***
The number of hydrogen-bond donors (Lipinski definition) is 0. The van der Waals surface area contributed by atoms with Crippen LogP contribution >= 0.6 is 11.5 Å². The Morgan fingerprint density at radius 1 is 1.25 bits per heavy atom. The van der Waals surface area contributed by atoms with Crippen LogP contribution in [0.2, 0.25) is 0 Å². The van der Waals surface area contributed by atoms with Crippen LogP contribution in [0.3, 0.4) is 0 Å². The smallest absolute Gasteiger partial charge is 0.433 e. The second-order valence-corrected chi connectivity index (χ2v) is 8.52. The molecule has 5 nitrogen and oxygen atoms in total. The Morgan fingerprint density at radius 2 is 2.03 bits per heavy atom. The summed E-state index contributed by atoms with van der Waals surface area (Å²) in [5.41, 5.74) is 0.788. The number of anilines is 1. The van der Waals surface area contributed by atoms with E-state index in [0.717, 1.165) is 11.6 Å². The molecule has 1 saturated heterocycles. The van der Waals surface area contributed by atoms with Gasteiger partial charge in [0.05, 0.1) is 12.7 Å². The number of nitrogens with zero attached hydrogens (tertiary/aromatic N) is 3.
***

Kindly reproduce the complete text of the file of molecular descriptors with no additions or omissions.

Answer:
The number of hydrogen-bond donors (Lipinski definition) is 0. The van der Waals surface area contributed by atoms with Crippen LogP contribution >= 0.6 is 11.5 Å². The Morgan fingerprint density at radius 1 is 1.25 bits per heavy atom. The van der Waals surface area contributed by atoms with Crippen LogP contribution in [0.2, 0.25) is 0 Å². The van der Waals surface area contributed by atoms with Crippen LogP contribution in [0.3, 0.4) is 0 Å². The smallest absolute Gasteiger partial charge is 0.433 e. The second-order valence-corrected chi connectivity index (χ2v) is 8.52. The molecule has 5 nitrogen and oxygen atoms in total. The Morgan fingerprint density at radius 2 is 2.03 bits per heavy atom. The summed E-state index contributed by atoms with van der Waals surface area (Å²) in [5.41, 5.74) is 0.788. The number of anilines is 1. The van der Waals surface area contributed by atoms with E-state index in [0.717, 1.165) is 11.6 Å². The molecule has 1 saturated heterocycles. The van der Waals surface area contributed by atoms with Gasteiger partial charge in [0.05, 0.1) is 12.7 Å². The number of nitrogens with zero attached hydrogens (tertiary/aromatic N) is 3.